NRS EV Pads Specifically for Electric Vehicles

TORONTO – NRS Brakes has introduced NRS EV – brake pads engineered for electric and electric-hybrid vehicles which utilize regenerative braking in addition to friction braking – for the Tesla Model 3.

Electric vehicles like the Tesla Model 3 and other ones featuring advanced driver-assistance systems (ADAS) demand higher quality of all parts, especially safety items such as brakes. Rust and corrosion are an even greater issue in these types of vehicles.

The reduction of friction in the braking process for EVs can result in the following:

  1. As moisture creeps through the porous nature of the friction material it is compromising the untreated backing plate.
  2. Usually moisture in the friction material is dissipated as heat is created through normal braking routines
  3. Hybrid and electric vehicles do not experience the same creation of heat, thus increasing the amount of corrosion. This increase results in comparable increase in brake pad separation (failure) in standard-style pads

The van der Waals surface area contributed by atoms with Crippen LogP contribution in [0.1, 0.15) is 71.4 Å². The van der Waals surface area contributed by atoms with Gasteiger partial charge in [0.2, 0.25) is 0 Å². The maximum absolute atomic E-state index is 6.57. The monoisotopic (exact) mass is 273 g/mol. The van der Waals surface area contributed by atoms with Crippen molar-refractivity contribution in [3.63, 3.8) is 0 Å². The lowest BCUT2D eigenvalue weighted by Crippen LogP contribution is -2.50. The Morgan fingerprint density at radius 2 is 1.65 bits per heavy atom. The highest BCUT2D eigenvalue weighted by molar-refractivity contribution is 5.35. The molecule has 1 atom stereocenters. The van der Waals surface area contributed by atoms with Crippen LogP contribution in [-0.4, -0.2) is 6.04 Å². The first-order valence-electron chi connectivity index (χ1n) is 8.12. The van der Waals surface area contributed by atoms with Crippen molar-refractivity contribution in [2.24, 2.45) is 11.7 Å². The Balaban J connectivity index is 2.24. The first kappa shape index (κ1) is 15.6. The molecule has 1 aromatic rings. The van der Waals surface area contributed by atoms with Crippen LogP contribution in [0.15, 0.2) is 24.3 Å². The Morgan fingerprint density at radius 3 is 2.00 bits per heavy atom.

NRS galvanized backing plates ensure no rust or corrosion occurs from lack of use due to regen braking. The company’s patented mechanical attachment system physically adheres the friction material to the backing plate. This ensures the pad material cannot separate from the backing plate for the entire life of the brake pad.

In addition, as environmental concerns continue to grow – traditional pads still utilize parts and materials that ignore the issue of separation.

  1. On our roads, there is debris from more than two-million brake pads released into the environment each day in North America
  2. More than three-million pounds of rust and paint containing toxic amounts of copper, iron and lead
  3. There is enough toxic chemicals and debris from brake pads on North American vehicles to fill nearly 70 trailer-truck loads.

According to NRS Brakes, “Our brake pads are made from galvanized steel and were designed with the environment in mind.”

Mike Geylin
Mike Geylin

Mike Geylin is the Editor-in-Chief at Hagman Media. Geylin has been in automotive communications for five decades working in all aspects of the industry from OEM to supplier to motorsports as well as reporting for both newspapers and magazines on the industry.